Malaysia deports 500 illegal Indonesian workers

A foreign worker gets on with his daily task at a residential area that was demolished for development on a hazy day in Kuala Lumpur in this October 7, 2014 file picture. — Picture by Yusof Mat Isa
A foreign worker gets on with his daily task at a residential area that was demolished for development on a hazy day in Kuala Lumpur in this October 7, 2014 file picture. — Picture by Yusof Mat Isa

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KUALA LUMPUR, Dec 23 — Malaysia today deported nearly 500 undocumented Indonesian workers, in what analysts said was part of a push to clamp down on illegal labour as the economy starts to slow.

The workers were brought in shackles to the Subang Airport ,west of Kuala Lumpur, where Indonesian officials said they would be loaded onto military C-130 aircraft to be flown to their native country.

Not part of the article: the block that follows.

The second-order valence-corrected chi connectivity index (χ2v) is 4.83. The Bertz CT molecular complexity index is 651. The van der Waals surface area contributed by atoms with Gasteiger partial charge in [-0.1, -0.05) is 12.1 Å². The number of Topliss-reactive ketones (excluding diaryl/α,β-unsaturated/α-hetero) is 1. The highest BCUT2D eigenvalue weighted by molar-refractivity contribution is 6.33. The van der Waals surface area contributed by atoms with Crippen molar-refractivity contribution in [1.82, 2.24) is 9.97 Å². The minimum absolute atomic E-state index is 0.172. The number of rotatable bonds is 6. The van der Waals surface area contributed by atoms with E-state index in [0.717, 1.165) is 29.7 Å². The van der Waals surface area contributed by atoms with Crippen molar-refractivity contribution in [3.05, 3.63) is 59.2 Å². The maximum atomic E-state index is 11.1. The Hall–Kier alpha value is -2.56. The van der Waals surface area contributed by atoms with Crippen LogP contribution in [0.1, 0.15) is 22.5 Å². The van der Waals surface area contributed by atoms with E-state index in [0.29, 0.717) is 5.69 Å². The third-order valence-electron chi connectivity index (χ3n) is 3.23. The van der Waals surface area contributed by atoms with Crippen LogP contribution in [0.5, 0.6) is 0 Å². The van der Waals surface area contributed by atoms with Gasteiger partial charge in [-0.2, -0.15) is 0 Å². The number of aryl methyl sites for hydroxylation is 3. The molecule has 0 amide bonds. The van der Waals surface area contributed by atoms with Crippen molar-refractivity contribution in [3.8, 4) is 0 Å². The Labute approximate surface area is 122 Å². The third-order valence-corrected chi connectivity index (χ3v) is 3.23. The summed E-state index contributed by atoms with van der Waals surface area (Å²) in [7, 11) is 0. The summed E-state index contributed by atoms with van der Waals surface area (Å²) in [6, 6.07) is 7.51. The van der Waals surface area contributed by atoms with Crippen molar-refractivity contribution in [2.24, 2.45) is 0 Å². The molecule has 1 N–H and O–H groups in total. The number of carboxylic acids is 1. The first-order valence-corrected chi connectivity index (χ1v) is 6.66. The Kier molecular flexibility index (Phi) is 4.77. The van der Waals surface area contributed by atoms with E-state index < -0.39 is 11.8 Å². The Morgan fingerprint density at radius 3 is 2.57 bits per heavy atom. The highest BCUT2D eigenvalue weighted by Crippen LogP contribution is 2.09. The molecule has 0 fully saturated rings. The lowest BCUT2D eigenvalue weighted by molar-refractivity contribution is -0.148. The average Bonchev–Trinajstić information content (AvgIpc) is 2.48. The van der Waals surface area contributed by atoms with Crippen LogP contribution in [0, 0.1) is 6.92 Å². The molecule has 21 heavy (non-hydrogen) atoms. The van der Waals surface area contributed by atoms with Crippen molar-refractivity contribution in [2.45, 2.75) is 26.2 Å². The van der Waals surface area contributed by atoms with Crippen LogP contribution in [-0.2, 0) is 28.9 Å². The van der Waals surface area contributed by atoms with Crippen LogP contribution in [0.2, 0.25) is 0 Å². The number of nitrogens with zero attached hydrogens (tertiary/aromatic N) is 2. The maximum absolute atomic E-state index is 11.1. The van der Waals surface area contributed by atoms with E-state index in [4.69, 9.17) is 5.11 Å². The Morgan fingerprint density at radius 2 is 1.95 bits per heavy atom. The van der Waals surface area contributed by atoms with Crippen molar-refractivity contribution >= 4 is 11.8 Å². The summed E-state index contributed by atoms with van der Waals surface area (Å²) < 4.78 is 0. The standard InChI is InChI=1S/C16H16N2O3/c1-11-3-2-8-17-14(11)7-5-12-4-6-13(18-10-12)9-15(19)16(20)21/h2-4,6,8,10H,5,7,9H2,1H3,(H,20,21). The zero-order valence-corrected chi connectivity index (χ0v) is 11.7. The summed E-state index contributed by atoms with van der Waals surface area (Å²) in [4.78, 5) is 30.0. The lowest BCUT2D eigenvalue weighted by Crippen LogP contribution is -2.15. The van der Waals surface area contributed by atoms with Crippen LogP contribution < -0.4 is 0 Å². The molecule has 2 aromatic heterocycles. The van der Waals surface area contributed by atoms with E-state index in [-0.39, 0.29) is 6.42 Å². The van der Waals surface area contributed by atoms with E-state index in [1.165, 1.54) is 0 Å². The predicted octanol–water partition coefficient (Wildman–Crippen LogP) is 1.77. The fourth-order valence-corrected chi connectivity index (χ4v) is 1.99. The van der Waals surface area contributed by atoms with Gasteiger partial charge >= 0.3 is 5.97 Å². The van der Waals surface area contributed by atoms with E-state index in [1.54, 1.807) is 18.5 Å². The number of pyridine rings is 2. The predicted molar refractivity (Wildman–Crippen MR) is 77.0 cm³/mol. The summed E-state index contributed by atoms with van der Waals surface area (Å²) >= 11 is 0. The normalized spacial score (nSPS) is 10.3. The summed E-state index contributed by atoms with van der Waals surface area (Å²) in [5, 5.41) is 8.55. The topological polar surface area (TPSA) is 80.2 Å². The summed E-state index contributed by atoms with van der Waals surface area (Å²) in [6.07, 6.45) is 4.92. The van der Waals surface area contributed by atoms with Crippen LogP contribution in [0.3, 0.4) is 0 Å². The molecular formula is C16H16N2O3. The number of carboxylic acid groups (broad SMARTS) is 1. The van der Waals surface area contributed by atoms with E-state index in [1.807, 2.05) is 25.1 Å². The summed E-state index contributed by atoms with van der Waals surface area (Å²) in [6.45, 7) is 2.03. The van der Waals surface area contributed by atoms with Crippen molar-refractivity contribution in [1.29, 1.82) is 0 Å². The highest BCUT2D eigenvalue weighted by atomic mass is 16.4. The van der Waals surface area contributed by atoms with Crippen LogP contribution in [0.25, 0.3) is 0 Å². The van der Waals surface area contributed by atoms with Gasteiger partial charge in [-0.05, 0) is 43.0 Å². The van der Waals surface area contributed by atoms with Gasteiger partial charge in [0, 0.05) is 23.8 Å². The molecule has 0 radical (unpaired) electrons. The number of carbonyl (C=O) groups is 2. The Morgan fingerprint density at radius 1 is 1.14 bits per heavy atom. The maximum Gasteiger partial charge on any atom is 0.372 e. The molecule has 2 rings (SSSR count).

Another 200 will be deported tomorrow, Indonesia’s ambassador to Malaysia Herman Prayitno said, adding that more illegal workers may be sent back next year.

Muhammad Arifuddin, who worked as a labourer in construction for four years in Malaysia before being arrested, said he hopes to return to seek legal employment.

“I will try to get the legal documents and return to Malaysia to work,” the 36-year-old told AFP.

Malaysia draws migrants from across the region and even from South Asian nations such as India, Nepal and Bangladesh.

More than six million foreign migrants, most of them illegals, are thought to work in factories, plantations, restaurants and in other jobs largely shunned by more affluent Malaysians.

But Yeah Kim Leng, dean of Malaysia University of Science and Technology, said it looked like authorities were clamping down on illegal workers as growth has started to slow.

“The Malaysian economy is softening. The deportation of the illegal migrants seems to coincide with the economic slowdown,” he told AFP.

Kuala Lumpur in October forecast solid economic growth of between 5-6 per cent next year, but the World Bank recently trimmed its forecast to 4.7 per cent, citing lower exports and weaker commodity and oil prices. — AFP

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